Focus in Nanomedicine
for BME Master of Science Students
Informational Webinar led by Nanomedicine Focus Faculty Director and BUnano Director, Professor Mark Grinstaff, 1/8/2018:
Nanotechnologies present new opportunities for advancing medical science and disease treatment in human health care. The Focus Area in Nanomedicine was developed for MS students in Biomedical Engineering who seek to apply nanoscience and nanotechnology to medical challenges. This program offers students a structured path for acquiring the unique interdisciplinary knowledge and skill sets to advance and distinguish themselves in this growing sector. Graduates are prepared to use their nanotechnology skills in industry and consulting careers or in future training in MD, PhD, or MD/PhD programs.
Students who opt to complete the MS with a Focus in Nanomedicine fulfill the standard Biomedical Engineering MS requirements, but their coursework will be concentrated on nanomedicine topics and their project must directly relate to challenges in nanomedicine. Elective courses are drawn from the College of Engineering, the Graduate School of Arts and Sciences, and the Medical School, to expose students to the range of faculty expertise and perspectives that inform this interdisciplinary field. Through coursework and guided research, students focusing on nanomedicine will learn how to integrate knowledge, ideas, and skills from multiple disciplines, to apply nanotechnology to medical challenges.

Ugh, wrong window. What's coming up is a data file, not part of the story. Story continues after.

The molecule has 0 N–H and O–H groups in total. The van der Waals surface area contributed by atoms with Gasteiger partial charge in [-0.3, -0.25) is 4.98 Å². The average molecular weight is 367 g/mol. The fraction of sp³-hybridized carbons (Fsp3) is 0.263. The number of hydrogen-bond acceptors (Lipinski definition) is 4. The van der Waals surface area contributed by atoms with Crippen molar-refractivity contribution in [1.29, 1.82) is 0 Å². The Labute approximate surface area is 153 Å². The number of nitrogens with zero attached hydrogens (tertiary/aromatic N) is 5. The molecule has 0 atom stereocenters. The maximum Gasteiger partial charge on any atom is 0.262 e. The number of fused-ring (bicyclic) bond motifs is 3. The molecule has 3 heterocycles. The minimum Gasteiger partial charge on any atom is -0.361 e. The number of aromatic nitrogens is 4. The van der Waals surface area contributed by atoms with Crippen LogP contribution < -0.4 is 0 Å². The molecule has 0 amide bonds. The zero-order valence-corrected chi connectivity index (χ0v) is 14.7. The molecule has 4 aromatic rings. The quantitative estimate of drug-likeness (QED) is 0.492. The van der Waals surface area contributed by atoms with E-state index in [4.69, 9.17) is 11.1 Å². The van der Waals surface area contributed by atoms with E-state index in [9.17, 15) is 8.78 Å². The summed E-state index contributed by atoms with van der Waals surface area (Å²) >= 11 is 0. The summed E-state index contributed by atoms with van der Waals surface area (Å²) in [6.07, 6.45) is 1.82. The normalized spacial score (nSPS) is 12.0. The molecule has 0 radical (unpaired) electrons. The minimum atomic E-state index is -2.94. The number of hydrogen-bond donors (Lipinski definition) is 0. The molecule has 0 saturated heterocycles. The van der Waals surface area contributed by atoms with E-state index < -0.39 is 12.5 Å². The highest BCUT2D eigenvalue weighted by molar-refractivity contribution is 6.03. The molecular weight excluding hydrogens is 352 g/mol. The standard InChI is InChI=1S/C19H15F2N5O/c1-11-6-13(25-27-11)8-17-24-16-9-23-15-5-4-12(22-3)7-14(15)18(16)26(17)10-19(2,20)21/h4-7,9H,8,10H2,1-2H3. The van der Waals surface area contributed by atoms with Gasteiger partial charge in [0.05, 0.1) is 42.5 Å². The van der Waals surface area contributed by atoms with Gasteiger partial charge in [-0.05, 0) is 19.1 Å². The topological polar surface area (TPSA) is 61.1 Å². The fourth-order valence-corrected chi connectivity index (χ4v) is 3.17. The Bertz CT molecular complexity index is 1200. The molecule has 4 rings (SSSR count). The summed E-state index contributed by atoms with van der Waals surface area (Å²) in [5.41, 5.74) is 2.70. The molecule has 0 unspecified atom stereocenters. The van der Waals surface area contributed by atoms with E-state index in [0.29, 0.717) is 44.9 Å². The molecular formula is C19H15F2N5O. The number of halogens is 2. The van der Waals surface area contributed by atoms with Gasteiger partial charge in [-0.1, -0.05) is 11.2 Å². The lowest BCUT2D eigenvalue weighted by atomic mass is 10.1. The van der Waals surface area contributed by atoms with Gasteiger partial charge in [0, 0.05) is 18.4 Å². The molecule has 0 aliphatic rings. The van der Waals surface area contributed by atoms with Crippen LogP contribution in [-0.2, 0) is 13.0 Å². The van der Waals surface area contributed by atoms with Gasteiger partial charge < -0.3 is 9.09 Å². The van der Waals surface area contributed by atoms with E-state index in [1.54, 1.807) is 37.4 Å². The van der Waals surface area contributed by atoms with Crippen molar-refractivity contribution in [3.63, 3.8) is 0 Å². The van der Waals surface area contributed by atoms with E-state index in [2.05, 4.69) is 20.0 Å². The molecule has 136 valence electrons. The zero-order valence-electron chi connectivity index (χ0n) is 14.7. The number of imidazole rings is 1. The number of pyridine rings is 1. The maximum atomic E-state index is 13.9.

For more information about the Nanomedicine Focus, please contact Program Manager Brenda Hugot at email@example.com.
The MS in Biomedical Engineering with a Focus in Nanomedicine is the vision of BUnano in collaboration with the Department of Medicine’s Evans Center for Interdisciplinary Biomedical Research and the College of Engineering. We foster clinician and scientist collaborations through interactions at all stages of research and pre-clinical development. This collaborative program is part of BUnano’s commitment to interdisciplinary research and training of young scientists, and bridges the resources of the School of Medicine and the College of Engineering.